- Retiring Advisor Programs (100–300%) – An aging advisor population has pushed all the major firms to revamp their “sunset programs” which allow retiring advisors to monetize their life’s work. But, the devil is truly in the details here as requirements, terms and financing vary per firm. For those advisors looking to move once and monetize twice, considering a wirehouse with the strongest package may tilt the scales over the regional firms. Younger advisors or those working with family members, though, will likely place little weight on this component.
- Growth – While it is impossible to guess how much an advisor would grow if he stayed put vs. making a move, it is often the most important determinant in the decision-making process. As nice as a big signing bonus is, in the end, the opportunity to accelerate growth could be a more meaningful and permanent driver.
With today’s uncertain regulatory environment, thousands of advisors entering “free agency” as recruitment deals become fully forgiven, and a higher level of bureaucracy at the major firms, it comes as no surprise that top financial advisors are poking their heads out to explore the waterfall of possibilities. And while we never advocate for changing firms purely based on personal financial gain, is the economics are always a big part of an advisor’s decision.
So once you have done your due diligence, you need to ensure that you understand what’s most important to you before you can weigh the monetary benefits of a move. Because ultimately, only an advisor can quantify how much a recruitment package is really worth and which components of it are most meaningful. Then looking in totality, is the hassle of making a move justifiable?
Put another way, if a firm demonstrates to you that they have “a better mousetrap” – that is, that they will allow you to better serve clients and grow your business in a way that is most meaningful to you – that may actually represent the best deal on the Street.
Rosie the Robot, Amazon, and the Future of RAAI
Written by: Travis Briggs, CEO at ROBO Global US
It’s tough to find a kid out there who hasn’t dreamed about robots. Long before artificial intelligence existed in the real world, the idea of a non-human entity that could act and think like a human has been rooted in our imaginations. According to Greek legends, Cadmus turned dragon teeth into soldiers, Hephaestus fabricated tables that could “walk” on their own three legs, and Talos, perhaps the original “Tin Man,” defended Crete. Of course, in our own times, modern storytellers have added hundreds of new examples to the mix. Many of us grew up watching Rosie the Robot on The Jetsons. As we got older, the stories got more sophisticated. “Hal” in 2001: A Space Odyssey was soon followed by R2-D2 and C-3PO in the original Star Wars trilogy. RoboCop, Interstellar, and Ex Machina are just a few of the recent additions to the list.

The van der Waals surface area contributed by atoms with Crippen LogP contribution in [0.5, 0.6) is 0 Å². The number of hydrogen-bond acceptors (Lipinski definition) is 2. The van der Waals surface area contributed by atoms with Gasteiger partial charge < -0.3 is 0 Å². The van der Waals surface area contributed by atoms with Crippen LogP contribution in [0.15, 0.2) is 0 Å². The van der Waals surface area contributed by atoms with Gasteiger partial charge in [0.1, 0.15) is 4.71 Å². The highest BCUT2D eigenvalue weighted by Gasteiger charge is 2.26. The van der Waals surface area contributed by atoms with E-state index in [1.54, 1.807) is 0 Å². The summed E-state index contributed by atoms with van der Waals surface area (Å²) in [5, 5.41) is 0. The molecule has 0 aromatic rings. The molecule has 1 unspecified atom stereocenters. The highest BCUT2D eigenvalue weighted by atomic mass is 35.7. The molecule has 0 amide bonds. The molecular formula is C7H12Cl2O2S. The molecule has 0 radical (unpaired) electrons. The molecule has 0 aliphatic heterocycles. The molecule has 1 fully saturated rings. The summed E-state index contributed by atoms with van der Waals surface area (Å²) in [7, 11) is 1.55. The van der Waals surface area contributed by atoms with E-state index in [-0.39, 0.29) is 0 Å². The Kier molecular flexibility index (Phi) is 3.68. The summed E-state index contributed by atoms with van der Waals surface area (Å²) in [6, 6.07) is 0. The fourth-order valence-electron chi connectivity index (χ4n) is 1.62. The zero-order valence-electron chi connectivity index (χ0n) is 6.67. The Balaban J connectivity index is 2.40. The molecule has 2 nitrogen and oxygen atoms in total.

Maybe it’s because these stories are such a part of our culture that few people realize just how far robotics has advanced today—and that artificial intelligence is anything but a futuristic fantasy. Ask anyone outside the industry how modern-day robots and artificial intelligence (AI) are used in the real world, and the answers are usually pretty generic. Surgical robots. Self-driving cars. Amazon’s Alexa. What remains a mystery to most is the immense and fast-growing role the combination of robotics automation and artificial intelligence, or RAAI (pronounced “ray”), plays in nearly every aspect of our everyday lives.
Today, shopping online is something most of us take for granted, and yet eCommerce is still in its relative infancy. Despite double-digit growth in the past four years, only 8% of total retail spending is currently done online. That number is growing every day. Business headlines in July announced that Amazon was on a hiring spree to add another 50K fulfillment employees to its already massive workforce. While that certainly reflects the shift from brick-and-mortar to web-based retail, it doesn’t even begin to tell the story of what this growth means for the technology and application firms that deliver the RAAI tools required to support the momentum of eCommerce. In 2017, only 5% of the warehouses that fuel eCommerce are even partially automated. This means that to keep up with demand, the application of RAAI will have to accelerate—and fast. In fact, RAAI is a key driver of success for top e-retailers like Amazon, Apple, and Wal-Mart as they strive to meet the explosion in online sales.